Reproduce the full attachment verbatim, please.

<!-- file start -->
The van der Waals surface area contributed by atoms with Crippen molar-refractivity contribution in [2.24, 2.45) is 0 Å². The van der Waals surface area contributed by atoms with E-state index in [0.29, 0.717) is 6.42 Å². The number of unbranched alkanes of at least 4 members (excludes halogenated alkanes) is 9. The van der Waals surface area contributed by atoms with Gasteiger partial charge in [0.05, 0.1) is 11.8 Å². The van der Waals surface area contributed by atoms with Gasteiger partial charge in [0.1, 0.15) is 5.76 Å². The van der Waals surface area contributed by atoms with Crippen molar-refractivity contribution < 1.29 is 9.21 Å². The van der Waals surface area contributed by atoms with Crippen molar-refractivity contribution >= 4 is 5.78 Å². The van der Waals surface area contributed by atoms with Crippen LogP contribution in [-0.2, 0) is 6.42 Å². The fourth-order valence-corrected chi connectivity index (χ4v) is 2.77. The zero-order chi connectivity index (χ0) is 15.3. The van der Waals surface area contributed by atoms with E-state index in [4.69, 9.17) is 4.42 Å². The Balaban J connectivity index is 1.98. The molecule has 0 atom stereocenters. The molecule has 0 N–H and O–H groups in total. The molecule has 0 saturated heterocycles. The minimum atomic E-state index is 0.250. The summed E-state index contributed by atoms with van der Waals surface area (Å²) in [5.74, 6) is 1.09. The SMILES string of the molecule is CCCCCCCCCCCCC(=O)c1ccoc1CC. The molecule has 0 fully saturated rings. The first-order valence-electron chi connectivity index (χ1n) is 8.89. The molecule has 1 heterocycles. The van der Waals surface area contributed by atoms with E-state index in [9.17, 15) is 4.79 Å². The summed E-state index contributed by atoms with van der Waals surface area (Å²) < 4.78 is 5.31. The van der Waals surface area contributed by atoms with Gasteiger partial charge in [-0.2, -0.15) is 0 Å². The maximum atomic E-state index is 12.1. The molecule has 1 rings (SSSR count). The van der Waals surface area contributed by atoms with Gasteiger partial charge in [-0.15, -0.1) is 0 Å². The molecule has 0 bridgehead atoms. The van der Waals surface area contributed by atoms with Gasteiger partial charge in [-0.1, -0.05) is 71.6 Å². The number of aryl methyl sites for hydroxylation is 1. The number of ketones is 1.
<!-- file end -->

The van der Waals surface area contributed by atoms with Crippen molar-refractivity contribution in [2.24, 2.45) is 0 Å². The van der Waals surface area contributed by atoms with E-state index in [0.29, 0.717) is 6.42 Å². The number of unbranched alkanes of at least 4 members (excludes halogenated alkanes) is 9. The van der Waals surface area contributed by atoms with Gasteiger partial charge in [0.05, 0.1) is 11.8 Å². The van der Waals surface area contributed by atoms with Gasteiger partial charge in [0.1, 0.15) is 5.76 Å². The van der Waals surface area contributed by atoms with Crippen molar-refractivity contribution < 1.29 is 9.21 Å². The van der Waals surface area contributed by atoms with Crippen molar-refractivity contribution >= 4 is 5.78 Å². The van der Waals surface area contributed by atoms with Crippen LogP contribution in [-0.2, 0) is 6.42 Å². The fourth-order valence-corrected chi connectivity index (χ4v) is 2.77. The zero-order chi connectivity index (χ0) is 15.3. The van der Waals surface area contributed by atoms with E-state index in [4.69, 9.17) is 4.42 Å². The Balaban J connectivity index is 1.98. The molecule has 0 atom stereocenters. The molecule has 0 N–H and O–H groups in total. The molecule has 0 saturated heterocycles. The minimum atomic E-state index is 0.250. The summed E-state index contributed by atoms with van der Waals surface area (Å²) in [5.74, 6) is 1.09. The SMILES string of the molecule is CCCCCCCCCCCCC(=O)c1ccoc1CC. The molecule has 0 fully saturated rings. The first-order valence-electron chi connectivity index (χ1n) is 8.89. The molecule has 1 heterocycles. The van der Waals surface area contributed by atoms with E-state index in [9.17, 15) is 4.79 Å². The summed E-state index contributed by atoms with van der Waals surface area (Å²) < 4.78 is 5.31. The van der Waals surface area contributed by atoms with Gasteiger partial charge in [-0.2, -0.15) is 0 Å². The maximum atomic E-state index is 12.1. The molecule has 1 rings (SSSR count). The van der Waals surface area contributed by atoms with Gasteiger partial charge in [-0.15, -0.1) is 0 Å². The molecule has 0 bridgehead atoms. The van der Waals surface area contributed by atoms with Gasteiger partial charge in [-0.1, -0.05) is 71.6 Å². The number of aryl methyl sites for hydroxylation is 1. The number of ketones is 1.